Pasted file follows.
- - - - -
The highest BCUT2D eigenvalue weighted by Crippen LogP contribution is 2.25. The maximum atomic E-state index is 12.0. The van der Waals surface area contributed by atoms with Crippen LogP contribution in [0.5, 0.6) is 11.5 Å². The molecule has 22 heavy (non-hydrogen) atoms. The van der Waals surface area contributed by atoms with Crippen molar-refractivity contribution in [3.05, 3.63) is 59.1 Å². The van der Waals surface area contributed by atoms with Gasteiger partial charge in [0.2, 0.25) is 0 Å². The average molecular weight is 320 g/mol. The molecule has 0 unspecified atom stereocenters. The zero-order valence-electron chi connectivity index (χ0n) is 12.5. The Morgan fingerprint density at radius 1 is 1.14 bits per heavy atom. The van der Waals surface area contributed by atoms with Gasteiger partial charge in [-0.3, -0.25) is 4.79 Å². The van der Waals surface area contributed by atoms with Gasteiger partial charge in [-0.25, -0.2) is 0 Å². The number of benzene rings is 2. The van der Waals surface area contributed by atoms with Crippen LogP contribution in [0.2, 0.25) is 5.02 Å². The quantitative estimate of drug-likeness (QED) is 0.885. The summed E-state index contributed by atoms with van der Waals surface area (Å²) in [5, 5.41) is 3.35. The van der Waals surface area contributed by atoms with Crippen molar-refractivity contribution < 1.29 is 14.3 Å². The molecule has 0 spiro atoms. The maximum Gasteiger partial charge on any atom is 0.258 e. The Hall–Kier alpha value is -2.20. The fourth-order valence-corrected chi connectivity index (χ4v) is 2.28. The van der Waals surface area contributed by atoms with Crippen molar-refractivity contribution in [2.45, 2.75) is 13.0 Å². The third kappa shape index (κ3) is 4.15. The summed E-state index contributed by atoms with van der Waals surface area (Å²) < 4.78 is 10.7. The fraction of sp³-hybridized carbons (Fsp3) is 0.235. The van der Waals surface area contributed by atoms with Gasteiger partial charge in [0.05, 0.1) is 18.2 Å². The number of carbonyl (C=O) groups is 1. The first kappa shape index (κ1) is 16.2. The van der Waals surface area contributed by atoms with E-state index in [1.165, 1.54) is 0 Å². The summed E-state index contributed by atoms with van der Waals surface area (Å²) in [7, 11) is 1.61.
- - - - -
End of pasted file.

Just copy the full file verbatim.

The highest BCUT2D eigenvalue weighted by Crippen LogP contribution is 2.25. The maximum atomic E-state index is 12.0. The van der Waals surface area contributed by atoms with Crippen LogP contribution in [0.5, 0.6) is 11.5 Å². The molecule has 22 heavy (non-hydrogen) atoms. The van der Waals surface area contributed by atoms with Crippen molar-refractivity contribution in [3.05, 3.63) is 59.1 Å². The van der Waals surface area contributed by atoms with Gasteiger partial charge in [0.2, 0.25) is 0 Å². The average molecular weight is 320 g/mol. The molecule has 0 unspecified atom stereocenters. The zero-order valence-electron chi connectivity index (χ0n) is 12.5. The Morgan fingerprint density at radius 1 is 1.14 bits per heavy atom. The van der Waals surface area contributed by atoms with Gasteiger partial charge in [-0.3, -0.25) is 4.79 Å². The van der Waals surface area contributed by atoms with Gasteiger partial charge in [-0.25, -0.2) is 0 Å². The number of benzene rings is 2. The van der Waals surface area contributed by atoms with Crippen LogP contribution in [0.2, 0.25) is 5.02 Å². The quantitative estimate of drug-likeness (QED) is 0.885. The summed E-state index contributed by atoms with van der Waals surface area (Å²) in [5, 5.41) is 3.35. The van der Waals surface area contributed by atoms with Crippen molar-refractivity contribution < 1.29 is 14.3 Å². The molecule has 0 spiro atoms. The maximum Gasteiger partial charge on any atom is 0.258 e. The Hall–Kier alpha value is -2.20. The fourth-order valence-corrected chi connectivity index (χ4v) is 2.28. The van der Waals surface area contributed by atoms with Crippen molar-refractivity contribution in [2.45, 2.75) is 13.0 Å². The third kappa shape index (κ3) is 4.15. The summed E-state index contributed by atoms with van der Waals surface area (Å²) < 4.78 is 10.7. The fraction of sp³-hybridized carbons (Fsp3) is 0.235. The van der Waals surface area contributed by atoms with Gasteiger partial charge in [0.05, 0.1) is 18.2 Å². The number of carbonyl (C=O) groups is 1. The first kappa shape index (κ1) is 16.2. The van der Waals surface area contributed by atoms with E-state index in [1.165, 1.54) is 0 Å². The summed E-state index contributed by atoms with van der Waals surface area (Å²) in [7, 11) is 1.61.